Norwest Equity-backed GoHealth seeks buyer: sources

  • Norwest Equity Partners invested $50 mln in GoHealth in June ’12
  • Chicago company difficult to value
  • Recent industry activity: CD&R’s $1.2 bln sale of TRANZACT to Towers Watson

Rapidly-growing GoHealth, which helps consumers shop for healthcare insurance, is evaluating a sale, multiple people with knowledge of the situation told Buyouts.

Chicago’s GoHealth, which received backing from Norwest Equity Partners about seven years ago, is being advised by William Blair, the people said.

The process included strategics and financial sponsors and is in its late stages, they said.

Founded in 2001 by President Brandon Cruz and CEO Clint Jones, GoHealth is an online exchange used by individuals, families and businesses to compare and find the best and most affordable health insurance coverage for their needs. The company helps consumers enroll in supplemental Medicare Supplement plans, among various other insurance products.

One of the people likened GoHealth to a tech-enabled call-center business. With more than 10,000 licensed insurance benefits advisers, employees use proprietary software to consult with and enroll consumers in insurance policies by phone or online at no cost. GoHealth in return receives a commission when policies are purchased, one of the people explained.

Price chatter among interested financial sponsors was around the ballpark of $1 billion to $1.2 billion earlier in the process, two of the people said. A sale to a strategic could command a valuation as high as $2 billion or more, one of the people added.

Sources characterized GoHealth as having a complex financial profile due to the significant gap between the asset’s GAAP Ebitda and true cash flow.

The company is reporting 2019 GAAP Ebitda of around $125 million and expects to produce some $150 million in 2020 GAAP Ebitda, one person said. Actual Ebitda is closer to $50 million, but the company generates no cash flow, some of the people said.

Customer acquisition costs offset first year commission for policies that are sold, accounting for the gap between Ebitda and negative cash flow, one of the people said.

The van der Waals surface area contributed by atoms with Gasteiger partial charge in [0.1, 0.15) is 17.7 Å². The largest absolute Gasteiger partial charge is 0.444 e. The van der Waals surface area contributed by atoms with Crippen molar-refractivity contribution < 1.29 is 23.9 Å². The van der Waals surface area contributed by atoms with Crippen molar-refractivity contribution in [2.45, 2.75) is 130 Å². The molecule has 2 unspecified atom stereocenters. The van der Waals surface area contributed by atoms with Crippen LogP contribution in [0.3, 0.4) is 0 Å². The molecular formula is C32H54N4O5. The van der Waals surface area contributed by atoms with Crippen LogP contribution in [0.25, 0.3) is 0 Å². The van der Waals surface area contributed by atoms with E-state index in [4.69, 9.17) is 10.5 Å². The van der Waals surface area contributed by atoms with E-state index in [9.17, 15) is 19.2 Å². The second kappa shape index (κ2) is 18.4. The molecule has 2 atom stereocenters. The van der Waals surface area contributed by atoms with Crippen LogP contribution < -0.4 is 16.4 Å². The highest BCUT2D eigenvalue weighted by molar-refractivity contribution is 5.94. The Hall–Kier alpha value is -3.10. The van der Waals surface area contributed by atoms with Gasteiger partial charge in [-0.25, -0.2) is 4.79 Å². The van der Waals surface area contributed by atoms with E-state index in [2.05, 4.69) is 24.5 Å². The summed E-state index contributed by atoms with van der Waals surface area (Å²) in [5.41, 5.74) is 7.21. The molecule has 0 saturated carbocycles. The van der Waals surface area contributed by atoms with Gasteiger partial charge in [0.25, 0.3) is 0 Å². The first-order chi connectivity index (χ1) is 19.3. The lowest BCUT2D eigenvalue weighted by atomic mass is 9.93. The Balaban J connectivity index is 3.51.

In other words, while GoHealth gets paid for its first-year commission right away, the company is booking Ebitda that reflects its assumption that customers renew policies for a certain number of years once they commit to a plan, this person and another said.

As a buyer, sources said, you have to accept GoHealth’s renewal assumption and presume its model is sticky enough.

Despite the difficult financial profile, GoHealth has grown rapidly. GoHealth in September 2018 said it was on track to hire 600 new positions before the 2019 open enrollment period begins. The company said at the time it has achieved a compounded annual growth rate of 47 percent.

From a strategic buyer perspective, acquirers could include large insurance companies the likes of Aon or Willis Towers Watson, as well as consulting firms such as Mercer or companies in the payer universe, sources suggested. Strategics may be more comfortable with GoHealth’s cash flow issues, one of the people suggested.

Underscoring strategics’ broader interest in the space, Towers Watson in March acquired TRANZACT, which provides direct-to-consumer digital marketing and data science to health insurers. The transaction commanded a total purchase price of $1.2 billion, plus a potential earnout of up to $200 million.

The deal marked an exit for Clayton, Dubilier & Rice, which expected to generate a gross multiple of at least 2.8x on TRANZACT, Buyouts reported.

Other notable players in the space include publicly-traded eHealth, the parent company of eHealthInsurance.com, Peloton Equity-backed HealthPlanOne and HealthMarkets, whose investor base includes Blackstone Group, Goldman Sachs Capital Partners and APriori Capital Partners.

GoHealth executives and representatives of Norwest and William Blair could not immediately be reached on Monday.

Action item: Reach GoHealth’s Chicago HQ at (312) 386-8200